A few years ago, having a webcam on your computer was proof of tech affluence. It seemed like an amazing out-of-this-world invention to have a laptop with its own camera. Now, the webcam is as ubiquitous as technology itself. So why should it be making the news? Spies-that’s why.
Some individual or organization could be intruding into your private life via your webcam! A recent lawsuit in the United States accused a school district of using webcams on school-issued laptops to spy on students and their families.
And in China, a sophisticated network of hackers known as GhostNet has cracked 1,295 webcams in 103 countries. Experts say that most hackers utilize so-called Trojan horse attacks. In other words, you click on an attachment or download a piece of music or video infected with malware, and a hacker is able to remotely control your PC’s functions.
So how can you avoid this? Experts offer these simple tips:
Avoid suspicious attachments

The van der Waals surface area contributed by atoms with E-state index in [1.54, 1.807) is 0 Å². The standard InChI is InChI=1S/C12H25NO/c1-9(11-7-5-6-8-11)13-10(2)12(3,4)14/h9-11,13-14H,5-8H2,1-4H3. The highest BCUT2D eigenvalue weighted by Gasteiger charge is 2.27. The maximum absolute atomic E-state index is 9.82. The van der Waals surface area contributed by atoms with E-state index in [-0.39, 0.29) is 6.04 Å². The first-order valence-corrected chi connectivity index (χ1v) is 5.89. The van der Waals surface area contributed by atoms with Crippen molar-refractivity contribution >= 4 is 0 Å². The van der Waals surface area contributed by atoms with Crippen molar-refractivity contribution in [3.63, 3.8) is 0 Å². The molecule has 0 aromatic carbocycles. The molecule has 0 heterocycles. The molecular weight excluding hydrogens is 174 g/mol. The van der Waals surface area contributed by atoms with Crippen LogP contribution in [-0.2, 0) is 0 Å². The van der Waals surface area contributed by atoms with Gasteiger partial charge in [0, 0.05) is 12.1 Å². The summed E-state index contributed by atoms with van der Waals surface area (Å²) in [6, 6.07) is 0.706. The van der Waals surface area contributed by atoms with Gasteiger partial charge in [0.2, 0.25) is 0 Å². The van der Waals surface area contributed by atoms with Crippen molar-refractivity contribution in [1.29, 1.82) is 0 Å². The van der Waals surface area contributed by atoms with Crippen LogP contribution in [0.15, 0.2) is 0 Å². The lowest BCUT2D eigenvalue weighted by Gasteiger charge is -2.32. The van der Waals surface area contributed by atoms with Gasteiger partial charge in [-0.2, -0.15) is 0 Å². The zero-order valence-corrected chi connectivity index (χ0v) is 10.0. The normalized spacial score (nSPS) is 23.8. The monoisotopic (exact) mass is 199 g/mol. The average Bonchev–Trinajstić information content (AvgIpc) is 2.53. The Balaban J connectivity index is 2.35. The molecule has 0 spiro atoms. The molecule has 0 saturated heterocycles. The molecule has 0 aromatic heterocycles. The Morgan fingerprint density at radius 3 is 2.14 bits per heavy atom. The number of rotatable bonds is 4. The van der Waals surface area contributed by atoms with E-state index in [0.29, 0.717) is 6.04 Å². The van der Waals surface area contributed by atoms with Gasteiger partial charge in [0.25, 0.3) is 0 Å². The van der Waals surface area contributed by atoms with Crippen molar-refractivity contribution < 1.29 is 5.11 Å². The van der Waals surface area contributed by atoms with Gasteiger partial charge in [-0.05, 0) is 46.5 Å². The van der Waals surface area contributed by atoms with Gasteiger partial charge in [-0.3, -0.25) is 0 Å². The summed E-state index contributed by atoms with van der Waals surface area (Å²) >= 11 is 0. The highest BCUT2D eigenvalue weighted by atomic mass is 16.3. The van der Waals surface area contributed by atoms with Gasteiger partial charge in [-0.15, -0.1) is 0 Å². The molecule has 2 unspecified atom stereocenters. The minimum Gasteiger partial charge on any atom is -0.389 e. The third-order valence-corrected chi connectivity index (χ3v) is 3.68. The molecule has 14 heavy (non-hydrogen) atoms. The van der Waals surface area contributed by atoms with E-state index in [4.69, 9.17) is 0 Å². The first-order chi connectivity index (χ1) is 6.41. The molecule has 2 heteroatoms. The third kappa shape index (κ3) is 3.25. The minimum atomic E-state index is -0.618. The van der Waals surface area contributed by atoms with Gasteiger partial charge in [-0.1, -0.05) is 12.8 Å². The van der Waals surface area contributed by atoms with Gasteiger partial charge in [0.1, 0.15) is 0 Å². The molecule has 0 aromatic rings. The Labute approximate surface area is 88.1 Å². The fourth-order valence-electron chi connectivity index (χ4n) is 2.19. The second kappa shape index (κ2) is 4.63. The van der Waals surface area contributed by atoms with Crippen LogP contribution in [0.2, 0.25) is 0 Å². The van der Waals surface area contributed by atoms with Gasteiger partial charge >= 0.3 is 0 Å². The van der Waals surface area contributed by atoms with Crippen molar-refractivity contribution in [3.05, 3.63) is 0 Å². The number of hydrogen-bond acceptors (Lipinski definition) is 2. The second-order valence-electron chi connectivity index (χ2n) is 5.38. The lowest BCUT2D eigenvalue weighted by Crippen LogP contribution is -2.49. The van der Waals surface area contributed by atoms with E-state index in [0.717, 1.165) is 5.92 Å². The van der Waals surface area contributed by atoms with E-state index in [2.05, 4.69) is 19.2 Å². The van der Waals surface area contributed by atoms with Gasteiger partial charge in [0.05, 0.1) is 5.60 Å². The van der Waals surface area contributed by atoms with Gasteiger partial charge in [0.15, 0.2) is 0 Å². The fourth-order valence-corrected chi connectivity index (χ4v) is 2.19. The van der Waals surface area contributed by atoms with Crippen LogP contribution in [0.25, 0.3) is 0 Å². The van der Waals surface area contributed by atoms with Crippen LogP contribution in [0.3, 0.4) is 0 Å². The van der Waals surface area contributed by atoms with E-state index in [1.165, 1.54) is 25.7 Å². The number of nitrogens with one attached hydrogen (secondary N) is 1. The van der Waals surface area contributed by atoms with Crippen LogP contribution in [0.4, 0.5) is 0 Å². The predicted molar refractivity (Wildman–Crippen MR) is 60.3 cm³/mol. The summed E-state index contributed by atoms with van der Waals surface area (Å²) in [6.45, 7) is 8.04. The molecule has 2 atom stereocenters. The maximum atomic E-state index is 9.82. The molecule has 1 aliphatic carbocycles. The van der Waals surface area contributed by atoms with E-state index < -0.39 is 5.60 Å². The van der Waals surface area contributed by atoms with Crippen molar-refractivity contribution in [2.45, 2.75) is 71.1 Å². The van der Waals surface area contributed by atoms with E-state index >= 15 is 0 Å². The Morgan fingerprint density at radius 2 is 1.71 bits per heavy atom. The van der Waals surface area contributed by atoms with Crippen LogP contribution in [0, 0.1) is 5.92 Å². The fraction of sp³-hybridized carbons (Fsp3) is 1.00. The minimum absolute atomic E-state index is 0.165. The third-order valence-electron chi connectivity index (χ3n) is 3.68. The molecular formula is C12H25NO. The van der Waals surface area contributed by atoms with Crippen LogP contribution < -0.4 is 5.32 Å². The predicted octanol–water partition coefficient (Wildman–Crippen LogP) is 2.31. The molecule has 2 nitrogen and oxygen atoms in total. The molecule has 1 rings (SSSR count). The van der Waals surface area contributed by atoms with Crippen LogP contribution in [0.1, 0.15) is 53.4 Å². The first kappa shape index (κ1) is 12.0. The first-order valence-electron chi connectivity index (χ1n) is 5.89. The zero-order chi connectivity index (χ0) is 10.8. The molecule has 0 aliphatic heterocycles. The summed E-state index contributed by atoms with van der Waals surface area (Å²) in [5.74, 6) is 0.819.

Everyone on the internet is looking for something for free. Hackers know that, and sometimes break into your webcam by offering you malware disguised as free music, videos, etc. So don’t be in a hurry to download suspicious attachments.
Use a firewall
This may sound strange, but your computer comes with a firewall. Your job is to make sure that it’s turned on. If you use a Windows operating system, click on the Windows symbol in the lower-left corner of your screen, search for Windows Firewall, and you’ll be able to check the firewall settings. If you use a Mac OS, open System Preferences, click on the Sharing icon, select the Firewall tab and click Start.
Use strong anti-virus software
Stop ignoring constant alerts that your computer is at risk. Use strong anti-virus software on your computer, and for your own sake, update regularly.
Don’t keep PCs with webcams in bedrooms.
When you’ve done all the above, go the extra mile; don’t keep personal computers in your bedroom, and make sure that you don’t do anything in front of your computer that you would be embarrassed to do in public.
Watch out for the red light.
Watch for the light that indicates that the camera is on—literally. On external webcams, you’ll usually see a red light while laptops with internal webcams usually have a blue LED indicator.